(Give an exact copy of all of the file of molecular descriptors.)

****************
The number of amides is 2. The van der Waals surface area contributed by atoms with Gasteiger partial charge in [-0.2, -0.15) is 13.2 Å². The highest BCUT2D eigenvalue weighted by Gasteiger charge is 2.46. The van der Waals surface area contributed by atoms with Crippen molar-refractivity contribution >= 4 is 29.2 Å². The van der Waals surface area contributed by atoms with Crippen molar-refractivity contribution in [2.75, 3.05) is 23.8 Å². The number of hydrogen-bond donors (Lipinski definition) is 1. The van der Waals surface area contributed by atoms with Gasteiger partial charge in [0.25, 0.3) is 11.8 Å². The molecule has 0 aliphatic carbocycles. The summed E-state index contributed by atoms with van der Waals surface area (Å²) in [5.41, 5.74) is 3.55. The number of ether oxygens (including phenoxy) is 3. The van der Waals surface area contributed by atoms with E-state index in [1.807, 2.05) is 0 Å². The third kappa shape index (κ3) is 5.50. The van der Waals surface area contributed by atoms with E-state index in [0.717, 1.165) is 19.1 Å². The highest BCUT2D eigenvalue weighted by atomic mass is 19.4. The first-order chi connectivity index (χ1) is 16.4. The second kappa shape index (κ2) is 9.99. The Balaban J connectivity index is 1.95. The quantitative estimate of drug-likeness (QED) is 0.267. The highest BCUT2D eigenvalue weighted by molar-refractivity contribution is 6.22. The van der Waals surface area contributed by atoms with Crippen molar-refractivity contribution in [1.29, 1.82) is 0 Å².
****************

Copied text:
The number of amides is 2. The van der Waals surface area contributed by atoms with Gasteiger partial charge in [-0.2, -0.15) is 13.2 Å². The highest BCUT2D eigenvalue weighted by Gasteiger charge is 2.46. The van der Waals surface area contributed by atoms with Crippen molar-refractivity contribution >= 4 is 29.2 Å². The van der Waals surface area contributed by atoms with Crippen molar-refractivity contribution in [2.75, 3.05) is 23.8 Å². The number of hydrogen-bond donors (Lipinski definition) is 1. The van der Waals surface area contributed by atoms with Gasteiger partial charge in [0.25, 0.3) is 11.8 Å². The molecule has 0 aliphatic carbocycles. The summed E-state index contributed by atoms with van der Waals surface area (Å²) in [5.41, 5.74) is 3.55. The number of ether oxygens (including phenoxy) is 3. The van der Waals surface area contributed by atoms with E-state index in [1.807, 2.05) is 0 Å². The third kappa shape index (κ3) is 5.50. The van der Waals surface area contributed by atoms with E-state index in [0.717, 1.165) is 19.1 Å². The highest BCUT2D eigenvalue weighted by atomic mass is 19.4. The first-order chi connectivity index (χ1) is 16.4. The second kappa shape index (κ2) is 9.99. The Balaban J connectivity index is 1.95. The quantitative estimate of drug-likeness (QED) is 0.267. The highest BCUT2D eigenvalue weighted by molar-refractivity contribution is 6.22. The van der Waals surface area contributed by atoms with Crippen molar-refractivity contribution in [1.29, 1.82) is 0 Å².